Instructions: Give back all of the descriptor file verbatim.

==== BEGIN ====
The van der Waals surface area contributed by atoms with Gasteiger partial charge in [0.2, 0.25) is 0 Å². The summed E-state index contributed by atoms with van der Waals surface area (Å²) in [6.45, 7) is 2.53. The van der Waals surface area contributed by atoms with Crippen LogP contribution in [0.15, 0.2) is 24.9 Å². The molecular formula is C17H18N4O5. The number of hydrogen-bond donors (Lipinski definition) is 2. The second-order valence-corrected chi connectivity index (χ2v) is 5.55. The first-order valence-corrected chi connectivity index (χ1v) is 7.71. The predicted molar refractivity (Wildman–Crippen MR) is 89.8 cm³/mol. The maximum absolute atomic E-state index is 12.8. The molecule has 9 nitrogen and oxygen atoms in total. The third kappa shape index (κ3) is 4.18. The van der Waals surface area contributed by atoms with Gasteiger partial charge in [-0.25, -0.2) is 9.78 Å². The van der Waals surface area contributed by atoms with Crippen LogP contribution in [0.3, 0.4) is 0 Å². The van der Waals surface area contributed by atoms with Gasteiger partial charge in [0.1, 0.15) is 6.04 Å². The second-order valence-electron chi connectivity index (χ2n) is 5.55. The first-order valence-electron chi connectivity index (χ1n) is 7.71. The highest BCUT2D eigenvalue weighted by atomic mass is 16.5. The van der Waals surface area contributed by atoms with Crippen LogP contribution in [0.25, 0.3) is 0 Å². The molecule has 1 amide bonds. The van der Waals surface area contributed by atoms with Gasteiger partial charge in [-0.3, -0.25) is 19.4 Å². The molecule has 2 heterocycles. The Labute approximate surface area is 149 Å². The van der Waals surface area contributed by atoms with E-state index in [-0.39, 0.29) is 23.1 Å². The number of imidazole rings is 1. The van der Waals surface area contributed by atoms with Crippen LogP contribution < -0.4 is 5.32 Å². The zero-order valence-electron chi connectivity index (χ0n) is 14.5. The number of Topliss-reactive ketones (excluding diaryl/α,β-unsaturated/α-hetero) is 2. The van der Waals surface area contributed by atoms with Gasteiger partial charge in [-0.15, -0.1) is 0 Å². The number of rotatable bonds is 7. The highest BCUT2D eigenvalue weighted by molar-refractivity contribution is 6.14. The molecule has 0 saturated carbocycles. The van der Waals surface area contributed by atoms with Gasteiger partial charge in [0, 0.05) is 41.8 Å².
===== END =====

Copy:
The van der Waals surface area contributed by atoms with Gasteiger partial charge in [0.2, 0.25) is 0 Å². The summed E-state index contributed by atoms with van der Waals surface area (Å²) in [6.45, 7) is 2.53. The van der Waals surface area contributed by atoms with Crippen LogP contribution in [0.15, 0.2) is 24.9 Å². The molecular formula is C17H18N4O5. The number of hydrogen-bond donors (Lipinski definition) is 2. The second-order valence-corrected chi connectivity index (χ2v) is 5.55. The first-order valence-corrected chi connectivity index (χ1v) is 7.71. The predicted molar refractivity (Wildman–Crippen MR) is 89.8 cm³/mol. The maximum absolute atomic E-state index is 12.8. The molecule has 9 nitrogen and oxygen atoms in total. The third kappa shape index (κ3) is 4.18. The van der Waals surface area contributed by atoms with Gasteiger partial charge in [-0.25, -0.2) is 9.78 Å². The van der Waals surface area contributed by atoms with Crippen LogP contribution in [0.3, 0.4) is 0 Å². The van der Waals surface area contributed by atoms with Gasteiger partial charge in [0.1, 0.15) is 6.04 Å². The second-order valence-electron chi connectivity index (χ2n) is 5.55. The first-order valence-electron chi connectivity index (χ1n) is 7.71. The highest BCUT2D eigenvalue weighted by atomic mass is 16.5. The van der Waals surface area contributed by atoms with Crippen LogP contribution in [0.25, 0.3) is 0 Å². The molecule has 1 amide bonds. The van der Waals surface area contributed by atoms with Gasteiger partial charge in [-0.3, -0.25) is 19.4 Å². The molecule has 2 heterocycles. The Labute approximate surface area is 149 Å². The van der Waals surface area contributed by atoms with E-state index in [-0.39, 0.29) is 23.1 Å². The number of imidazole rings is 1. The van der Waals surface area contributed by atoms with Crippen LogP contribution < -0.4 is 5.32 Å². The zero-order valence-electron chi connectivity index (χ0n) is 14.5. The number of Topliss-reactive ketones (excluding diaryl/α,β-unsaturated/α-hetero) is 2. The van der Waals surface area contributed by atoms with Gasteiger partial charge in [-0.15, -0.1) is 0 Å². The number of rotatable bonds is 7. The highest BCUT2D eigenvalue weighted by molar-refractivity contribution is 6.14. The molecule has 0 saturated carbocycles. The van der Waals surface area contributed by atoms with Gasteiger partial charge in [0, 0.05) is 41.8 Å².